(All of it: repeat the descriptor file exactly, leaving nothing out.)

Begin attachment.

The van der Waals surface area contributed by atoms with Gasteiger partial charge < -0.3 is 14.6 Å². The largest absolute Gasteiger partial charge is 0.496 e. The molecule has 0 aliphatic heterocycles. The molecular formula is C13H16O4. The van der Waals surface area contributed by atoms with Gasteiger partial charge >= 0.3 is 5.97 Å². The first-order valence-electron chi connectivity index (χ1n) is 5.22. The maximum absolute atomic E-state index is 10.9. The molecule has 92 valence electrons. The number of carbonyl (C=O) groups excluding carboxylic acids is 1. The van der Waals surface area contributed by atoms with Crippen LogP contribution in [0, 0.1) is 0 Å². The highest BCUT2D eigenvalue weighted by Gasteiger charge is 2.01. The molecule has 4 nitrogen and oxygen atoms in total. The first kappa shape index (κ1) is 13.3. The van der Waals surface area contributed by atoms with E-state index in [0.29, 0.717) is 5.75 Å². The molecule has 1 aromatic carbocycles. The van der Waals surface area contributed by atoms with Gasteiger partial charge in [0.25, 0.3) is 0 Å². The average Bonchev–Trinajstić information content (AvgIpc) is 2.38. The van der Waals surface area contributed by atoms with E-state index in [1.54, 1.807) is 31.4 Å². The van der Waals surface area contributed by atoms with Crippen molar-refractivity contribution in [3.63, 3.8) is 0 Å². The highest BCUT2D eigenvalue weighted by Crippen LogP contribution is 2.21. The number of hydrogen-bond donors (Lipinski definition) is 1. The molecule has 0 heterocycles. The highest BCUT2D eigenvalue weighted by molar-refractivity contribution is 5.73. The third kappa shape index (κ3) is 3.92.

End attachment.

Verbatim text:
The van der Waals surface area contributed by atoms with Gasteiger partial charge < -0.3 is 14.6 Å². The largest absolute Gasteiger partial charge is 0.496 e. The molecule has 0 aliphatic heterocycles. The molecular formula is C13H16O4. The van der Waals surface area contributed by atoms with Gasteiger partial charge >= 0.3 is 5.97 Å². The first-order valence-electron chi connectivity index (χ1n) is 5.22. The maximum absolute atomic E-state index is 10.9. The molecule has 92 valence electrons. The number of carbonyl (C=O) groups excluding carboxylic acids is 1. The van der Waals surface area contributed by atoms with Crippen LogP contribution in [0, 0.1) is 0 Å². The highest BCUT2D eigenvalue weighted by Gasteiger charge is 2.01. The molecule has 4 nitrogen and oxygen atoms in total. The first kappa shape index (κ1) is 13.3. The van der Waals surface area contributed by atoms with E-state index in [0.29, 0.717) is 5.75 Å². The molecule has 1 aromatic carbocycles. The van der Waals surface area contributed by atoms with Gasteiger partial charge in [0.25, 0.3) is 0 Å². The average Bonchev–Trinajstić information content (AvgIpc) is 2.38. The van der Waals surface area contributed by atoms with E-state index in [1.54, 1.807) is 31.4 Å². The van der Waals surface area contributed by atoms with Crippen molar-refractivity contribution in [3.63, 3.8) is 0 Å². The highest BCUT2D eigenvalue weighted by Crippen LogP contribution is 2.21. The number of hydrogen-bond donors (Lipinski definition) is 1. The molecule has 0 heterocycles. The highest BCUT2D eigenvalue weighted by molar-refractivity contribution is 5.73. The third kappa shape index (κ3) is 3.92.